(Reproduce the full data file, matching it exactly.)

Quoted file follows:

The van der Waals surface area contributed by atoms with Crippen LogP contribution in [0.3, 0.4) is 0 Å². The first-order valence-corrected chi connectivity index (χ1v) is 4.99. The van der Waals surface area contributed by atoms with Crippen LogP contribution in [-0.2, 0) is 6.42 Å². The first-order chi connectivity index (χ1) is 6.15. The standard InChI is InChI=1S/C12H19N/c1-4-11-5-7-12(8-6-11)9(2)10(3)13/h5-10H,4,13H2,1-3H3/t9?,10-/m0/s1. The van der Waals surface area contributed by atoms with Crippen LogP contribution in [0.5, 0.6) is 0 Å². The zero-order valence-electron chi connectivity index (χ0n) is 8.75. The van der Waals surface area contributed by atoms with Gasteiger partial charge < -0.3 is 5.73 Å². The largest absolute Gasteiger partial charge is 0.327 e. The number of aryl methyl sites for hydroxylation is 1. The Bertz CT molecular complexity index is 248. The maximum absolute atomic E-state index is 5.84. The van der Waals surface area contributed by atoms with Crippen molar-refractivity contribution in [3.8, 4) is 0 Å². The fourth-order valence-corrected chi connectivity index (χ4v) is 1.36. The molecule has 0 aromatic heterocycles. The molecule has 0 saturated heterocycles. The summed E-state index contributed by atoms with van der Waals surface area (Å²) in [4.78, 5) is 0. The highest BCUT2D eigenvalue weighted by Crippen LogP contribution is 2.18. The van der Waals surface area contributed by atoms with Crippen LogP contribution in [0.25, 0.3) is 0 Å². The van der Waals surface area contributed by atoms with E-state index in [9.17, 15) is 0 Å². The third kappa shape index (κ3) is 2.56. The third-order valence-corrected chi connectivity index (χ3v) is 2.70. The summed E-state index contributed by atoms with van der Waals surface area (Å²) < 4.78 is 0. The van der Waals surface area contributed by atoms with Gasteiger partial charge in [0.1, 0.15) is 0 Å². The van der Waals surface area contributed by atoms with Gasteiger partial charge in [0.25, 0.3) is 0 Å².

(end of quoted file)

The van der Waals surface area contributed by atoms with Crippen LogP contribution in [0.3, 0.4) is 0 Å². The first-order valence-corrected chi connectivity index (χ1v) is 4.99. The van der Waals surface area contributed by atoms with Crippen LogP contribution in [-0.2, 0) is 6.42 Å². The first-order chi connectivity index (χ1) is 6.15. The standard InChI is InChI=1S/C12H19N/c1-4-11-5-7-12(8-6-11)9(2)10(3)13/h5-10H,4,13H2,1-3H3/t9?,10-/m0/s1. The van der Waals surface area contributed by atoms with Crippen LogP contribution in [0.5, 0.6) is 0 Å². The zero-order valence-electron chi connectivity index (χ0n) is 8.75. The van der Waals surface area contributed by atoms with Gasteiger partial charge < -0.3 is 5.73 Å². The largest absolute Gasteiger partial charge is 0.327 e. The number of aryl methyl sites for hydroxylation is 1. The Bertz CT molecular complexity index is 248. The maximum absolute atomic E-state index is 5.84. The van der Waals surface area contributed by atoms with Crippen molar-refractivity contribution in [3.8, 4) is 0 Å². The fourth-order valence-corrected chi connectivity index (χ4v) is 1.36. The molecule has 0 aromatic heterocycles. The molecule has 0 saturated heterocycles. The summed E-state index contributed by atoms with van der Waals surface area (Å²) in [4.78, 5) is 0. The highest BCUT2D eigenvalue weighted by Crippen LogP contribution is 2.18. The van der Waals surface area contributed by atoms with Crippen LogP contribution in [0.25, 0.3) is 0 Å². The van der Waals surface area contributed by atoms with E-state index in [9.17, 15) is 0 Å². The third kappa shape index (κ3) is 2.56. The third-order valence-corrected chi connectivity index (χ3v) is 2.70. The summed E-state index contributed by atoms with van der Waals surface area (Å²) < 4.78 is 0. The van der Waals surface area contributed by atoms with Gasteiger partial charge in [0.1, 0.15) is 0 Å². The van der Waals surface area contributed by atoms with Gasteiger partial charge in [0.25, 0.3) is 0 Å².